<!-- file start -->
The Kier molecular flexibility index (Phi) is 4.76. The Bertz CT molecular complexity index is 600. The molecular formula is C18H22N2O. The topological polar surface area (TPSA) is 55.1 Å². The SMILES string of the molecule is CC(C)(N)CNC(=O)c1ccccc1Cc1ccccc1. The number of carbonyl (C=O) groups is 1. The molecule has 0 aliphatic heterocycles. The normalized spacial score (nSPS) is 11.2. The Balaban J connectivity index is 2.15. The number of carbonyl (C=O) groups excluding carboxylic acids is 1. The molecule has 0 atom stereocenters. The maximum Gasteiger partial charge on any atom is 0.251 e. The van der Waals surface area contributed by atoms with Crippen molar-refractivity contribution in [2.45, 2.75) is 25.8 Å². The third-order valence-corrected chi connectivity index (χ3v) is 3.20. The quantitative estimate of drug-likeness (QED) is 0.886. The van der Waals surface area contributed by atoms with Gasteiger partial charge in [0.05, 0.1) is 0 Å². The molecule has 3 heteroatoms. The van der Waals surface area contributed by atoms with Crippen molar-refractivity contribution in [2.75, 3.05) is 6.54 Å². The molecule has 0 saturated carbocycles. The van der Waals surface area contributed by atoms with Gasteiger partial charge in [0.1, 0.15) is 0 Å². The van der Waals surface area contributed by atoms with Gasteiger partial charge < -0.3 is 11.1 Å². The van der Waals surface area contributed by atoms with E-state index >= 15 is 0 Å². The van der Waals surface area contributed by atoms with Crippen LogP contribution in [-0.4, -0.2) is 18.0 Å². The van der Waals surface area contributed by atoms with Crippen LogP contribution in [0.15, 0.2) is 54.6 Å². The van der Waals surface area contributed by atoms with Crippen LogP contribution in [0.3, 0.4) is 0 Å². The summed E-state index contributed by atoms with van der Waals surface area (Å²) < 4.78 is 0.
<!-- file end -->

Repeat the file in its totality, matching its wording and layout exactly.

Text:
The Kier molecular flexibility index (Phi) is 4.76. The Bertz CT molecular complexity index is 600. The molecular formula is C18H22N2O. The topological polar surface area (TPSA) is 55.1 Å². The SMILES string of the molecule is CC(C)(N)CNC(=O)c1ccccc1Cc1ccccc1. The number of carbonyl (C=O) groups is 1. The molecule has 0 aliphatic heterocycles. The normalized spacial score (nSPS) is 11.2. The Balaban J connectivity index is 2.15. The number of carbonyl (C=O) groups excluding carboxylic acids is 1. The molecule has 0 atom stereocenters. The maximum Gasteiger partial charge on any atom is 0.251 e. The van der Waals surface area contributed by atoms with Crippen molar-refractivity contribution in [2.45, 2.75) is 25.8 Å². The third-order valence-corrected chi connectivity index (χ3v) is 3.20. The quantitative estimate of drug-likeness (QED) is 0.886. The van der Waals surface area contributed by atoms with Gasteiger partial charge in [0.05, 0.1) is 0 Å². The molecule has 3 heteroatoms. The van der Waals surface area contributed by atoms with Crippen molar-refractivity contribution in [2.75, 3.05) is 6.54 Å². The molecule has 0 saturated carbocycles. The van der Waals surface area contributed by atoms with Gasteiger partial charge in [0.1, 0.15) is 0 Å². The van der Waals surface area contributed by atoms with Gasteiger partial charge < -0.3 is 11.1 Å². The van der Waals surface area contributed by atoms with E-state index >= 15 is 0 Å². The van der Waals surface area contributed by atoms with Crippen LogP contribution in [-0.4, -0.2) is 18.0 Å². The van der Waals surface area contributed by atoms with Crippen LogP contribution in [0.15, 0.2) is 54.6 Å². The van der Waals surface area contributed by atoms with Crippen LogP contribution in [0.3, 0.4) is 0 Å². The summed E-state index contributed by atoms with van der Waals surface area (Å²) < 4.78 is 0.